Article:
Dave Taylor, one of the editors here, invited the Sheila McKechnie Foundation into our newsroom this week to host their campaigner of the year awards. It lifted our spirits; and our sights. On the back of it, we’ve tried to have something of a “Let’s Change the World” feel to everything we’ve done this week; Hattie Garlick’s conversation with Stormy Daniels in the Slow Newscast was an exploration of defiance; the Sensemaker, single stories we tell each day in audio to try and make sense of the world, profiled, among others, Kwajo Tweneboa’s campaign on social housing and Jo Goodman’s Covid-19 Bereaved Families for Justice. And Jack Monroe, the writer, activist on food poverty and the Sheila McKechnie Foundation’s Campaigner of the Year, was in the newsroom. She said something that I loved; I hope I’ve remembered it right: unless, she said, it’s available and accessible to everybody, it can’t be truly radical and revolutionary. Universality is not a new idea, but it’s not getting much play these days and, hearing Jack Monroe say it, so smartly phrased – “available and accessible” – it made me think about what lives up to that idea today.
Truth be known, the joke was on me when Jack Monroe came to Tortoise; everyone in the newsroom seems to have followed her on social media, but not me; I felt very fogeyish admitting that I’d come across her in the argument she started – and, I should say, won – with the ONS, the Office for National Statistics. In my defence, my obsession over the last 6 to 12 months with inflation isn’t feeling quite so nerdy now that inflation in the UK has hit a 40-year high and looks set to top 10 per cent at some point this year. (And on that, a question for another time: are the central banks going to screw up twice, first by doing too little too late last year, then, second, too much too late this year. Last year, they didn’t raise interest rates because they viewed price rises as transitory; now they are raising interest rates, when increases in energy and food prices will, anyway, damp demand and potentially bring down inflation. The danger, this time, is that central banks damage growth by unnecessarily putting up interest rates, raising mortgage and borrowing costs when families and businesses are already tightening their belts to deal with the higher cost of living. But, as I said, let’s come back to that.)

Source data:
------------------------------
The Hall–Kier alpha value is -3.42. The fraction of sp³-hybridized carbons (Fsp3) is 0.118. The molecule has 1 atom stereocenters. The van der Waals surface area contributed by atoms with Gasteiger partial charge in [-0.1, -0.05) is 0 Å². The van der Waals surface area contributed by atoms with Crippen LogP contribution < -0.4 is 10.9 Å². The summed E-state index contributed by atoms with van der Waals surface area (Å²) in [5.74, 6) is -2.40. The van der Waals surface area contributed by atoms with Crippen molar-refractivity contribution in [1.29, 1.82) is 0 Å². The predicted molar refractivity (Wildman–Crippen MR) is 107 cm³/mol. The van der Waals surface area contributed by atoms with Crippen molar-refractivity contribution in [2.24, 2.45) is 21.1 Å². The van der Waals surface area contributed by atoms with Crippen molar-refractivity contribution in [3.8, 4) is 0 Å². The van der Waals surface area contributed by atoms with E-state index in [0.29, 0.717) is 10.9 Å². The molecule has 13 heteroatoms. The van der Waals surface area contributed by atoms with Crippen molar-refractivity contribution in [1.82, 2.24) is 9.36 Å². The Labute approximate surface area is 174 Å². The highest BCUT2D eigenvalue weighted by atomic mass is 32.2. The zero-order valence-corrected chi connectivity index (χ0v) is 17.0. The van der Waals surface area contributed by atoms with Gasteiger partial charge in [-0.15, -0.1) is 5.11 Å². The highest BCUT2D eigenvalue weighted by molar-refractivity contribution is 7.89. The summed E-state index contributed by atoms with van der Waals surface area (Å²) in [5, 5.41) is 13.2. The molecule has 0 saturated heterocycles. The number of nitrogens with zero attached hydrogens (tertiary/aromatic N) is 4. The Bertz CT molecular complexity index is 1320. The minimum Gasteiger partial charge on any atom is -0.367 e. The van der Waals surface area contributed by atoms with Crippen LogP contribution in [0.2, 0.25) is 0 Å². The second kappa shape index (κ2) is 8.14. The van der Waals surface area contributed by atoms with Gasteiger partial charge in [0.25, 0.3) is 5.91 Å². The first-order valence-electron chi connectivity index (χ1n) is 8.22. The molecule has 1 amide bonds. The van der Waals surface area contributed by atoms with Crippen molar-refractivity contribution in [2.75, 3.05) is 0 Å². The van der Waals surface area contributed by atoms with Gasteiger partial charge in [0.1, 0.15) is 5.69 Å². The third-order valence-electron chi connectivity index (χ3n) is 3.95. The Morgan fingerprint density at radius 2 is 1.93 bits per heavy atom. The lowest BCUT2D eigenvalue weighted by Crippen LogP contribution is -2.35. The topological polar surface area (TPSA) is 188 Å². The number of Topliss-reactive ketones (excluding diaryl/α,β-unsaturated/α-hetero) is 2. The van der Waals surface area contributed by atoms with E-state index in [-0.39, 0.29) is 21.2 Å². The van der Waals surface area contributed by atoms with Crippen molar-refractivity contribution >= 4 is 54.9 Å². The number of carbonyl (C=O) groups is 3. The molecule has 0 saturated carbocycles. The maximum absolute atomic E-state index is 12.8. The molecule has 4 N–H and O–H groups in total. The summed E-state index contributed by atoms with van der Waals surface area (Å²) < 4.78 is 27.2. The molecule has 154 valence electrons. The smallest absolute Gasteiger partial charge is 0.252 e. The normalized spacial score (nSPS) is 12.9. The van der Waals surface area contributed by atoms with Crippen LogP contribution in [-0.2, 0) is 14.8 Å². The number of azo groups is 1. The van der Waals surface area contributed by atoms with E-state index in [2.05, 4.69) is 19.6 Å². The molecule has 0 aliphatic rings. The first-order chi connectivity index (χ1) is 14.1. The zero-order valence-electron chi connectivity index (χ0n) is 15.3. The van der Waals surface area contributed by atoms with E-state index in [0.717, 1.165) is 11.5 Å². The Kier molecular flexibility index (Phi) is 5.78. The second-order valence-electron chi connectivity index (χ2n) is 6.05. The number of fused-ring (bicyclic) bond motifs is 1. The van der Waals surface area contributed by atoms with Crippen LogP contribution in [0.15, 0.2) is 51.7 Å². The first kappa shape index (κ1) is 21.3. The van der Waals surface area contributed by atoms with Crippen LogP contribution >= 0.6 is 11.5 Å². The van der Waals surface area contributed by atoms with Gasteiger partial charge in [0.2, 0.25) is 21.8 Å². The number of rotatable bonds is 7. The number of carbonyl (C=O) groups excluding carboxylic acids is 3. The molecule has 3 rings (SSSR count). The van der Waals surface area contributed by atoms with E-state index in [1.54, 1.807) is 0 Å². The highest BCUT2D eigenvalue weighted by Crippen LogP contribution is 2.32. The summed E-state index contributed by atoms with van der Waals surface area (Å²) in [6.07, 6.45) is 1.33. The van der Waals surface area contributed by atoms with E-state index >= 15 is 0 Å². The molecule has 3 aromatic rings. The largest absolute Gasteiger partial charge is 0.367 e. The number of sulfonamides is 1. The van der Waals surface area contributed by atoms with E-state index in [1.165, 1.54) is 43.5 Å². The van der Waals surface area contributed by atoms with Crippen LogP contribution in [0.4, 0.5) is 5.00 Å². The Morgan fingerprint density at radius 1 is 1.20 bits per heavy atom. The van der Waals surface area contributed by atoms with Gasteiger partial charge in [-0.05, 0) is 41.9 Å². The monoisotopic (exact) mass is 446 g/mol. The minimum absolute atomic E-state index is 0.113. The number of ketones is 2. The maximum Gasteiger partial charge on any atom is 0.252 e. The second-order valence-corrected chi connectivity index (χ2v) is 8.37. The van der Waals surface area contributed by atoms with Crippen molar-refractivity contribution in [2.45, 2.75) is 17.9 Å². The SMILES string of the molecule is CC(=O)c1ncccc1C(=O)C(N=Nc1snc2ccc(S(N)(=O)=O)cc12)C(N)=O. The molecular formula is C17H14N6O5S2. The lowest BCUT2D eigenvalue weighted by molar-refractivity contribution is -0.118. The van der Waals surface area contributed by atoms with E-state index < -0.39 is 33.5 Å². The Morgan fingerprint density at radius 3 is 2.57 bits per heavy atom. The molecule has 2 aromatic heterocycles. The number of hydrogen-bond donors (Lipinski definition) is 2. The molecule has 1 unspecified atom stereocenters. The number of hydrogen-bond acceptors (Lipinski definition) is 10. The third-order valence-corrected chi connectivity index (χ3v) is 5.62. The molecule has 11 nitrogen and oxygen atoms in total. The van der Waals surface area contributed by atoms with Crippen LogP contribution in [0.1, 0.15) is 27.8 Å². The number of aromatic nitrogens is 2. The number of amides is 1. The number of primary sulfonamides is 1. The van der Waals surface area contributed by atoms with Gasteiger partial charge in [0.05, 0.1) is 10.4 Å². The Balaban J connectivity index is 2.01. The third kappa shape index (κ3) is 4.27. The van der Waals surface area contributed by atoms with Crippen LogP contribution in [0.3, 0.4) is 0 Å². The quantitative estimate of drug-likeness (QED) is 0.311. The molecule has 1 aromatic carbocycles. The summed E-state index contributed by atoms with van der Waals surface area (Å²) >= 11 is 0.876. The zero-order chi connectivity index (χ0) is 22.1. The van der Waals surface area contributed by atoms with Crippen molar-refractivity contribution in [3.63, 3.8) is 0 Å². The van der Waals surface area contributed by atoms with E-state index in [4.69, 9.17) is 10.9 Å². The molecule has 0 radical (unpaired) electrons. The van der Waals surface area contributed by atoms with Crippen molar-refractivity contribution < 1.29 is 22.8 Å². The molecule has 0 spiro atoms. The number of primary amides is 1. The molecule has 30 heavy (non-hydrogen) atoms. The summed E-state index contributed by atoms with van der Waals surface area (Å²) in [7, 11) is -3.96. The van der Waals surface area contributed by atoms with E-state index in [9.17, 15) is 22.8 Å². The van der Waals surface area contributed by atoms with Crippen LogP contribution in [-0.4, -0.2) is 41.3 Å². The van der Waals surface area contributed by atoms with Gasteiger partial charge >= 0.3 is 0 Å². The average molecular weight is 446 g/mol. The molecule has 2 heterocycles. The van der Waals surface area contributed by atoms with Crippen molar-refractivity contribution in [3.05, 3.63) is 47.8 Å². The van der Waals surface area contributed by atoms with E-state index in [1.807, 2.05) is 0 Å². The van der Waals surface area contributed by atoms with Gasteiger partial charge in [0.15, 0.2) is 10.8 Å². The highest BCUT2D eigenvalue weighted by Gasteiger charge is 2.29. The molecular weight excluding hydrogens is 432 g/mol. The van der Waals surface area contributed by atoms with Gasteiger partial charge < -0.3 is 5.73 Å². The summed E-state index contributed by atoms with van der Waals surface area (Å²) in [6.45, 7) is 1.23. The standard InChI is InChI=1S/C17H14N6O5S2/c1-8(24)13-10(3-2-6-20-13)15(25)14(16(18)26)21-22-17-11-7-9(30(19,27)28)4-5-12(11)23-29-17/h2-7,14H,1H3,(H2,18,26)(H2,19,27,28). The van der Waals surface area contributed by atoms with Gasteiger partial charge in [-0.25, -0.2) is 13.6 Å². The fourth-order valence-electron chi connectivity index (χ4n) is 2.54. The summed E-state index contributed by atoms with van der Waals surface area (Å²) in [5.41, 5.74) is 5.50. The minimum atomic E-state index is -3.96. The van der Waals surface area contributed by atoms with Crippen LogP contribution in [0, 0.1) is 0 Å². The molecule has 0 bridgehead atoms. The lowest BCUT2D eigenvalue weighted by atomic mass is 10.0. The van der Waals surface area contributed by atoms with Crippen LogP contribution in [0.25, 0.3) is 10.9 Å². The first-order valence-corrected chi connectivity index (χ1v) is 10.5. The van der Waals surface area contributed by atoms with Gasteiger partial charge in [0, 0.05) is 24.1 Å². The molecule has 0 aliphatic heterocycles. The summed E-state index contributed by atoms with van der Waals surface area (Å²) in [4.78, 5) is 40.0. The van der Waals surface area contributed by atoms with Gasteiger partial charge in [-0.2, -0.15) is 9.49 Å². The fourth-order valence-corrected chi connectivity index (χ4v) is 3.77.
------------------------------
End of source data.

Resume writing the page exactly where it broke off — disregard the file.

And, then, if you like a parish notice. Tortoise’s work was recognised in three nominations for the Orwell Prize, the UK awards for political journalism that journalists really care about. Polly Curtis, whose family separation reporting was our first real case file, went on to write a book: Behind Closed Doors: Why We Break Up Families – And How to Mend Them. Poppy Sebag-Montefiore reported School 49, about social media, school and a suicide in China, as well as China’s Missing Tennis Player, the story of Peng Shuai. And Louise Tickle, working with Claudia Williams, Patricia Clarke, Matt Russell and Basia Cummings, investigated Hidden Homicides, the murders of women that go uninvestigated and uncounted.
When we started Tortoise, Ceri Thomas, one of our editors, said the idea that should motivate our newsroom is the power gap. Understanding it; and, if possible, figuring out ways to bridge it. In a week like this – and with the world like this – it’s difficult to put the pieces together into a coherent picture; it feels harder than ever to cope with information overload; you see a fish, you’ve no idea what’s going on below. But when I try to make sense of the experience of being a journalist in such precarious times, when there are so many “shocks” to the system that you’re almost expecting it, certainly exhausted by it, I come back to Ceri’s point about the few and the many, the pattern that keeps repeating itself, the power gap.
The experience in the moment, though, of being a journalist when an idea illuminates the room is more chemical than that. You have a reaction. It’s excitement. And perhaps that’s enough, you don’t need to categorise it or marshal it for context. Sometimes it’s good enough to hear that voice in your head shouting: “Fish!”
My uncle died earlier this year, quite suddenly. I adored him. And over the years I have peddled many of his stories. One – and like the others, I’m sure I’m going to mangle it in the retelling – was about him, having just arrived in New York City, a young man, perhaps just knocking on 20, and looking to make a start in the music business. He was walking up Broadway and, coming the other way, he sees Louis Armstrong. And my Uncle Jon says: “Hey, Satch!” And Satchmo says: “Yeah.” I love that story; I don’t know what it means, but I love it.